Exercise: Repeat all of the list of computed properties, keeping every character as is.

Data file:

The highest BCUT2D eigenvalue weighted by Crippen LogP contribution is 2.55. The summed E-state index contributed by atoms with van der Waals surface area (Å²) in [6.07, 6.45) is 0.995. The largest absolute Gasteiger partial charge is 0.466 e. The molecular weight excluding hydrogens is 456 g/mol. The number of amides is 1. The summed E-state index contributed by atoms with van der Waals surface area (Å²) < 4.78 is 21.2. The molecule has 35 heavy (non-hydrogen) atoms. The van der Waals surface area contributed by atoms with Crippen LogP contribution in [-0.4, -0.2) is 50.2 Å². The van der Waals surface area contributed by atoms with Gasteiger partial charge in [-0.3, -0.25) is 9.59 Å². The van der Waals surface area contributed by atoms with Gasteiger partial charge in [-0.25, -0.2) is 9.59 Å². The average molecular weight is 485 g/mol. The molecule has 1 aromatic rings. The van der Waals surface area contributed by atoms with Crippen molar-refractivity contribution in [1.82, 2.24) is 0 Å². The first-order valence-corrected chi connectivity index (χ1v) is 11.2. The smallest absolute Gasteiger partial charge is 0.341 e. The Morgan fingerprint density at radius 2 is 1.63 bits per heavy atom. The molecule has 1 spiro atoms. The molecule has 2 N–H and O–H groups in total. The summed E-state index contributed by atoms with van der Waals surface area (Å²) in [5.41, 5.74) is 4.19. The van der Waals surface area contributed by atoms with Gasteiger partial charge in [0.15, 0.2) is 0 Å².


The highest BCUT2D eigenvalue weighted by Crippen LogP contribution is 2.55. The summed E-state index contributed by atoms with van der Waals surface area (Å²) in [6.07, 6.45) is 0.995. The largest absolute Gasteiger partial charge is 0.466 e. The molecular weight excluding hydrogens is 456 g/mol. The number of amides is 1. The summed E-state index contributed by atoms with van der Waals surface area (Å²) < 4.78 is 21.2. The molecule has 35 heavy (non-hydrogen) atoms. The van der Waals surface area contributed by atoms with Crippen LogP contribution in [-0.4, -0.2) is 50.2 Å². The van der Waals surface area contributed by atoms with Gasteiger partial charge in [-0.3, -0.25) is 9.59 Å². The van der Waals surface area contributed by atoms with Gasteiger partial charge in [-0.25, -0.2) is 9.59 Å². The average molecular weight is 485 g/mol. The molecule has 1 aromatic rings. The van der Waals surface area contributed by atoms with Crippen molar-refractivity contribution in [1.82, 2.24) is 0 Å². The first-order valence-corrected chi connectivity index (χ1v) is 11.2. The smallest absolute Gasteiger partial charge is 0.341 e. The Morgan fingerprint density at radius 2 is 1.63 bits per heavy atom. The molecule has 1 spiro atoms. The molecule has 2 N–H and O–H groups in total. The summed E-state index contributed by atoms with van der Waals surface area (Å²) in [5.41, 5.74) is 4.19. The van der Waals surface area contributed by atoms with Gasteiger partial charge in [0.15, 0.2) is 0 Å².